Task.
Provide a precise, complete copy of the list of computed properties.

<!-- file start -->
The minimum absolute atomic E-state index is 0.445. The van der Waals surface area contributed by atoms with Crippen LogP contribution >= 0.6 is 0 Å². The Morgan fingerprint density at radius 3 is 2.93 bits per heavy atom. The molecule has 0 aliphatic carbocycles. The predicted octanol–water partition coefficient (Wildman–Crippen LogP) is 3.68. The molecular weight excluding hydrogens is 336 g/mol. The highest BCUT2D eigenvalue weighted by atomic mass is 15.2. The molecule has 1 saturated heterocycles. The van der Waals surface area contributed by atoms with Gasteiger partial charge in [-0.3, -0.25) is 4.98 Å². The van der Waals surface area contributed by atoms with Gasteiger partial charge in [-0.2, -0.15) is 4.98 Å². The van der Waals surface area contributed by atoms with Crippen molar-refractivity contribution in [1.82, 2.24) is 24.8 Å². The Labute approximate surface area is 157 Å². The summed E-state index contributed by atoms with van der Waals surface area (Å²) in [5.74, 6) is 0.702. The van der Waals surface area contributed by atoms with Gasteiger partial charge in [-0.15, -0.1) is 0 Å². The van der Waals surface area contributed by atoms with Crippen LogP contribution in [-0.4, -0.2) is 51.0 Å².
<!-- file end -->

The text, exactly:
The minimum absolute atomic E-state index is 0.445. The van der Waals surface area contributed by atoms with Crippen LogP contribution >= 0.6 is 0 Å². The Morgan fingerprint density at radius 3 is 2.93 bits per heavy atom. The molecule has 0 aliphatic carbocycles. The predicted octanol–water partition coefficient (Wildman–Crippen LogP) is 3.68. The molecular weight excluding hydrogens is 336 g/mol. The highest BCUT2D eigenvalue weighted by atomic mass is 15.2. The molecule has 1 saturated heterocycles. The van der Waals surface area contributed by atoms with Gasteiger partial charge in [-0.3, -0.25) is 4.98 Å². The van der Waals surface area contributed by atoms with Gasteiger partial charge in [-0.2, -0.15) is 4.98 Å². The van der Waals surface area contributed by atoms with Crippen molar-refractivity contribution in [1.82, 2.24) is 24.8 Å². The Labute approximate surface area is 157 Å². The summed E-state index contributed by atoms with van der Waals surface area (Å²) in [5.74, 6) is 0.702. The van der Waals surface area contributed by atoms with Gasteiger partial charge in [-0.15, -0.1) is 0 Å². The van der Waals surface area contributed by atoms with Crippen LogP contribution in [-0.4, -0.2) is 51.0 Å².